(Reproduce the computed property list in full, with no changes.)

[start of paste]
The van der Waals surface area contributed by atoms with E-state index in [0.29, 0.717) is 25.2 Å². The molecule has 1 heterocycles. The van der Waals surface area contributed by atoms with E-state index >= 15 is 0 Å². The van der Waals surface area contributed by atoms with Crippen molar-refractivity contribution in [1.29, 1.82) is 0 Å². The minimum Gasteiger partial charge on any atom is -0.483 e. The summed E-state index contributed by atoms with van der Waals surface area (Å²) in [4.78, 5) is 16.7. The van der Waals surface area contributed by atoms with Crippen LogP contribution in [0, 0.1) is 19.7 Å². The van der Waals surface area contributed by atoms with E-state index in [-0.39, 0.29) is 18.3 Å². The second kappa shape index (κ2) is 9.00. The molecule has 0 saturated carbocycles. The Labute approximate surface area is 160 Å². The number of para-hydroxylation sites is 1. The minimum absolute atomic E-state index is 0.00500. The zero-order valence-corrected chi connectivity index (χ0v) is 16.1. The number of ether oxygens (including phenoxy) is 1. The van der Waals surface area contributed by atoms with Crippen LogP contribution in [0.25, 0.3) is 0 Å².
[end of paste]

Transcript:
The van der Waals surface area contributed by atoms with E-state index in [0.29, 0.717) is 25.2 Å². The molecule has 1 heterocycles. The van der Waals surface area contributed by atoms with E-state index >= 15 is 0 Å². The van der Waals surface area contributed by atoms with Crippen molar-refractivity contribution in [1.29, 1.82) is 0 Å². The minimum Gasteiger partial charge on any atom is -0.483 e. The summed E-state index contributed by atoms with van der Waals surface area (Å²) in [4.78, 5) is 16.7. The van der Waals surface area contributed by atoms with Crippen LogP contribution in [0, 0.1) is 19.7 Å². The van der Waals surface area contributed by atoms with E-state index in [-0.39, 0.29) is 18.3 Å². The second kappa shape index (κ2) is 9.00. The molecule has 0 saturated carbocycles. The Labute approximate surface area is 160 Å². The number of para-hydroxylation sites is 1. The minimum absolute atomic E-state index is 0.00500. The zero-order valence-corrected chi connectivity index (χ0v) is 16.1. The number of ether oxygens (including phenoxy) is 1. The van der Waals surface area contributed by atoms with Crippen LogP contribution in [0.25, 0.3) is 0 Å².